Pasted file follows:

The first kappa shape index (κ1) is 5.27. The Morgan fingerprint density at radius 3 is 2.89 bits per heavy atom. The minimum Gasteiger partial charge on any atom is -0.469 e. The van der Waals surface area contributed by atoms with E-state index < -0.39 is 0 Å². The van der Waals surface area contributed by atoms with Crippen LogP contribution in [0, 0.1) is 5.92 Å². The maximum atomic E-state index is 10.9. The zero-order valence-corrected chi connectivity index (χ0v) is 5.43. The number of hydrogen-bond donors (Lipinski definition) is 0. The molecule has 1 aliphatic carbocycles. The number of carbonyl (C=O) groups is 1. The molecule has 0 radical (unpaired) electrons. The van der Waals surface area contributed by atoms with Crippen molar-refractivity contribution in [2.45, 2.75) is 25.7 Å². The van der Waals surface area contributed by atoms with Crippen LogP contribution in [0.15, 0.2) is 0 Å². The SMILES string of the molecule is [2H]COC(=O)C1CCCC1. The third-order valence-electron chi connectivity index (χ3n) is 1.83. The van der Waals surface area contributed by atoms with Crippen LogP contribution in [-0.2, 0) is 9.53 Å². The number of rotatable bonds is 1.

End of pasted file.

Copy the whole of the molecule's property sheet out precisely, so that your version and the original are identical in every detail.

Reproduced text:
The first kappa shape index (κ1) is 5.27. The Morgan fingerprint density at radius 3 is 2.89 bits per heavy atom. The minimum Gasteiger partial charge on any atom is -0.469 e. The van der Waals surface area contributed by atoms with E-state index < -0.39 is 0 Å². The van der Waals surface area contributed by atoms with Crippen LogP contribution in [0, 0.1) is 5.92 Å². The maximum atomic E-state index is 10.9. The zero-order valence-corrected chi connectivity index (χ0v) is 5.43. The number of hydrogen-bond donors (Lipinski definition) is 0. The molecule has 1 aliphatic carbocycles. The number of carbonyl (C=O) groups is 1. The molecule has 0 radical (unpaired) electrons. The van der Waals surface area contributed by atoms with Crippen molar-refractivity contribution in [2.45, 2.75) is 25.7 Å². The van der Waals surface area contributed by atoms with Crippen LogP contribution in [0.15, 0.2) is 0 Å². The SMILES string of the molecule is [2H]COC(=O)C1CCCC1. The third-order valence-electron chi connectivity index (χ3n) is 1.83. The van der Waals surface area contributed by atoms with Crippen LogP contribution in [-0.2, 0) is 9.53 Å². The number of rotatable bonds is 1.